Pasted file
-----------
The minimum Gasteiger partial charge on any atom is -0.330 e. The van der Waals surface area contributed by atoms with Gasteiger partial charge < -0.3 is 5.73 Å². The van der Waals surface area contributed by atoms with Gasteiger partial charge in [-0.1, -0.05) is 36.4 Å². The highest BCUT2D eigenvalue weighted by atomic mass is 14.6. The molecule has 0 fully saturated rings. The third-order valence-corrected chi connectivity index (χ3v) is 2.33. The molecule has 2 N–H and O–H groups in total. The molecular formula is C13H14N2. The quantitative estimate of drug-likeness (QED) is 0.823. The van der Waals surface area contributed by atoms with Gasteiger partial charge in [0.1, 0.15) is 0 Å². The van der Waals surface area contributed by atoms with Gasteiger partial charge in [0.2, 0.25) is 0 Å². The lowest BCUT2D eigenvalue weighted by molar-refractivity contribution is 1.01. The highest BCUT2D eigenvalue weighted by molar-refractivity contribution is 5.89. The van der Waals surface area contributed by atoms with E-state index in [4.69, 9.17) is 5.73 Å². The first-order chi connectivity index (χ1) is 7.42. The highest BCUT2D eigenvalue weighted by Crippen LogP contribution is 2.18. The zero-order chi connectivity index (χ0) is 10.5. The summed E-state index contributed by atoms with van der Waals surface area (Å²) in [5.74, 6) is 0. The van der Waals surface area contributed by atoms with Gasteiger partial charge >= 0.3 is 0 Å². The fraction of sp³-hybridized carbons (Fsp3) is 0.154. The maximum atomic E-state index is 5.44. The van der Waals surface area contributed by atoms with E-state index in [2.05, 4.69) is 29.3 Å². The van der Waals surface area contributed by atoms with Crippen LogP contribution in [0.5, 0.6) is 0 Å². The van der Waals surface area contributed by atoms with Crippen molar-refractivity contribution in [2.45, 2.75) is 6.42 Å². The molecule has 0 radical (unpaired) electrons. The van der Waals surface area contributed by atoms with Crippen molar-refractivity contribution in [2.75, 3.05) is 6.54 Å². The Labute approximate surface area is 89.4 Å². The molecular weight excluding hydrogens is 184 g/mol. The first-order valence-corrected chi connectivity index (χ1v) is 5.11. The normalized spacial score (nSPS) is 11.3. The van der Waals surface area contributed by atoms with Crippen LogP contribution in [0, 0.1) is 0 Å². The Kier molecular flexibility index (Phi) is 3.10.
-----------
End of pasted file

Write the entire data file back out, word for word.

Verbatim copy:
The minimum Gasteiger partial charge on any atom is -0.330 e. The van der Waals surface area contributed by atoms with Gasteiger partial charge < -0.3 is 5.73 Å². The van der Waals surface area contributed by atoms with Gasteiger partial charge in [-0.1, -0.05) is 36.4 Å². The highest BCUT2D eigenvalue weighted by atomic mass is 14.6. The molecule has 0 fully saturated rings. The third-order valence-corrected chi connectivity index (χ3v) is 2.33. The molecule has 2 N–H and O–H groups in total. The molecular formula is C13H14N2. The quantitative estimate of drug-likeness (QED) is 0.823. The van der Waals surface area contributed by atoms with Gasteiger partial charge in [0.1, 0.15) is 0 Å². The van der Waals surface area contributed by atoms with Gasteiger partial charge in [0.2, 0.25) is 0 Å². The lowest BCUT2D eigenvalue weighted by molar-refractivity contribution is 1.01. The highest BCUT2D eigenvalue weighted by molar-refractivity contribution is 5.89. The van der Waals surface area contributed by atoms with E-state index in [4.69, 9.17) is 5.73 Å². The first-order chi connectivity index (χ1) is 7.42. The highest BCUT2D eigenvalue weighted by Crippen LogP contribution is 2.18. The zero-order chi connectivity index (χ0) is 10.5. The summed E-state index contributed by atoms with van der Waals surface area (Å²) in [5.74, 6) is 0. The van der Waals surface area contributed by atoms with Gasteiger partial charge >= 0.3 is 0 Å². The fraction of sp³-hybridized carbons (Fsp3) is 0.154. The maximum atomic E-state index is 5.44. The van der Waals surface area contributed by atoms with E-state index in [2.05, 4.69) is 29.3 Å². The van der Waals surface area contributed by atoms with Crippen LogP contribution in [0.5, 0.6) is 0 Å². The van der Waals surface area contributed by atoms with Crippen molar-refractivity contribution in [2.45, 2.75) is 6.42 Å². The molecule has 0 radical (unpaired) electrons. The van der Waals surface area contributed by atoms with Crippen molar-refractivity contribution in [2.75, 3.05) is 6.54 Å². The Labute approximate surface area is 89.4 Å². The molecular weight excluding hydrogens is 184 g/mol. The first-order valence-corrected chi connectivity index (χ1v) is 5.11. The normalized spacial score (nSPS) is 11.3. The van der Waals surface area contributed by atoms with Crippen LogP contribution in [0, 0.1) is 0 Å². The Kier molecular flexibility index (Phi) is 3.10.